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Format: Audio CD
Suffice to say, "Follies" is one of the most legendary musicals. This is for a number of reasons: its creation was one of exhaustion and trial-and-elimination. The Original Broadway Production was curiously received (obtaining either smashing or devastating or, even worse, ambiguously indifferent reviews), and was a box office disaster. Finally, the cast recording infamously cut or short-changed a large portion of the score. Despite the quality of the performers and the production, the recording itself has never felt more than adequate. It's since been revived, albeit infrequently, by notable companies over time. First, there was the recording with the New York Philharmonic in the 1980's, which featured the full, glorious score, as well as several noticeable stars, such as Lee Remick, Mandy Patinkin, George Hearn, Barbara Cook (despite what anyone ever says, I find both her Sally and delivery of "Losing My Mind" exceptionally underwhelming), and Carol Burnett. Then there's the London Cast from the late 80's. Although not perfect, it makes a good listen. Julia McKenzie and Dianna Rigg headed the cast, and made for strong leads (McKenzie's "Losing My Mind" is a force to be reckoned with), although the changes to the book and score detrimentally affected the show as a whole ("Country House" is a enjoyable number, but in no way replaces "the Road You Didn't Take", and the upbeat finale was disgraceful). Dolores Gray excelled with "I'm Still Here", though. The Papermill Playhouse recording in the 90's was acceptable but unremarkable; Donna McKechnie and Dee Hoty made for a lively, but not outstanding Sally and Phyllis. The inclusion of previously cut numbers on the recording made the album a must have though.Read more ›
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Format: Audio CD Verified Purchase
My journey to discovering Follies happened largely by accident. Looking to see a show on Broadway with a friend we both decided on Follies. My previous knowledge of the play was minimal at best, knowing only of Stephen Sondheim and his reputation as a genius. Everything seemed to be going against us that day. Our train was late, we didn't buy tickets in advance, and on top of all that Hurricane Irene was preparing to hit us the next day! And yet everything went even better than planned. Thanks to our neighbor sitting next to us in the theater we got a background about the play. It was originally brought to the stage in 1971, included Yvonne De Carolo(of Munsters fame), and according to him was the best play he'd ever seen. To make a long story short I can't speak for the 1971 play since I've never seen it, but 2011 Follies was one of the best plays I'd ever seen. It's so unlike anything I'd seen on Broadway. It was a play for grown ups about aging, marriage, regrets, and everything in between.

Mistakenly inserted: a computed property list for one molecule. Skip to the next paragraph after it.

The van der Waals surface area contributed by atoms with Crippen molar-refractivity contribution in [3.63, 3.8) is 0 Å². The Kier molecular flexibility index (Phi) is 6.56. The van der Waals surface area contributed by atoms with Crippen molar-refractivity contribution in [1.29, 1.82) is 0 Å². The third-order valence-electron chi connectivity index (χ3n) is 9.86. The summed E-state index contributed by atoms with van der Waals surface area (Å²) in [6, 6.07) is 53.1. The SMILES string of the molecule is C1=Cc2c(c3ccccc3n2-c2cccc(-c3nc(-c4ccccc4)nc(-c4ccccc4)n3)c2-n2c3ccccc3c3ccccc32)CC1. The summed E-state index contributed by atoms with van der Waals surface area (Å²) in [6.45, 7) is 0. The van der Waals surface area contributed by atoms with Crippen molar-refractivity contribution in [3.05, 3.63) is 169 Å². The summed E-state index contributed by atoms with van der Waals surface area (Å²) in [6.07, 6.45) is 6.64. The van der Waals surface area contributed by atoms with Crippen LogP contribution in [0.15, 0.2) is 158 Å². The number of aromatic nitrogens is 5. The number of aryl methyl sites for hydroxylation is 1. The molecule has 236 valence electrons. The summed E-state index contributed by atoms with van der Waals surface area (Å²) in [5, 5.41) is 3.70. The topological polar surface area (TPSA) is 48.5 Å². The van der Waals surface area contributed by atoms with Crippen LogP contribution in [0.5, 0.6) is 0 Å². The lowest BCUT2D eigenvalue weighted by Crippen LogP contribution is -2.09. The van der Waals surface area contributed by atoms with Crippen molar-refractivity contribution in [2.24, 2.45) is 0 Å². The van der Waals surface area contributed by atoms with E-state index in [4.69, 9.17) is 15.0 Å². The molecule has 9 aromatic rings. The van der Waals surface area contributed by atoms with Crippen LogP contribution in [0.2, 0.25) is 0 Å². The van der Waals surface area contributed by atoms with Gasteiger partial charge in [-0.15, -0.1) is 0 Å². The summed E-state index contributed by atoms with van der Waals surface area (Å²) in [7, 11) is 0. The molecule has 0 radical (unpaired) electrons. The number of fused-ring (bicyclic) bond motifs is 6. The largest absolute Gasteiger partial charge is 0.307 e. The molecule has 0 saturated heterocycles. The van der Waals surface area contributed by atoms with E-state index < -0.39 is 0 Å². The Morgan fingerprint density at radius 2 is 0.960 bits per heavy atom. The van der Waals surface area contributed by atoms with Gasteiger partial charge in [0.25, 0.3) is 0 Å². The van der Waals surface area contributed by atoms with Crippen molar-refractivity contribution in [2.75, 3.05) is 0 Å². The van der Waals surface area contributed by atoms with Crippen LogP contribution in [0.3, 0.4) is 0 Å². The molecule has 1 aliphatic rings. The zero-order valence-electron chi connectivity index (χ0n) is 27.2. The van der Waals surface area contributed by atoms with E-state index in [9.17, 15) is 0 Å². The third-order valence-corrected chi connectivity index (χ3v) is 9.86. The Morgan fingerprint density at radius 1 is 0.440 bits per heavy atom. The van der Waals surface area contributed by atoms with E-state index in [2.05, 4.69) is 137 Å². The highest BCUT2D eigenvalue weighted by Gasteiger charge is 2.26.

The cd I am happy to report was able to hold on to the spirit of the musical. Bernadette Peters is amazing seemlessly capturing the broken and shattered Sally. Elaine Paige is magnificent and show stopping, but the real revelation for me at least was Jan Maxwell who sings with real passion especially on the number "Could I Leave You?" Do yourself a favor and buy this cd. It's magical and gets deeper and better with each listen.
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The twentieth century was worth enduring since Stephen Sondheim was on hand to sum it up. If anyone still doubts that Follies is one of the towering masterpieces of the American musical theater, he needs to hear this new recording. The cast is superb, the orchestrations sound richer than ever, and the inclusion of much of the dialogue allows for a deeper appreciation of the work as a whole than was possible in previous recordings.

When the show first opened, it was commonplace to applaud the songs and dismiss the book as second rate. Perhaps because the actors are all so splendid, the book sounds damned good in this recording, spare and ironic, but filled with haunting lines that segue effortlessly into the ironic nostalgia of Sondheim's songs.

I remember Bernadette Peters as the slapstick ingenue on the Carol Burnett Show. It would have been difficult to imagine back then that she would ever grow into the stunning singing actress that she is now. Listen to her opening lines in the Prologue. The show has barely started and already I'm on the verge of tears. And Jan Maxwell is a diamond studded tigress as Phyllis. The Saga of Lucy and Jessie never sounded better, and Could I Leave You? will take your breath away.

In Follies, the men generally tend to take a back seat to the women, but not Danny Burstein's Buddy. His portrayal of a decent man trapped in a tortured marriage is heartbreaking and both his solos are show stoppers. Ron Raines is good as Ben, but he doesn't makes the same indelible impression as the other three.

Elaine Page (with a remarkably good American accent) is the sexiest Carlotta I've ever heard, but she seems to slur her words a few times in I'm Still Here ("HerberJedgarhoovah") which is unfortunate.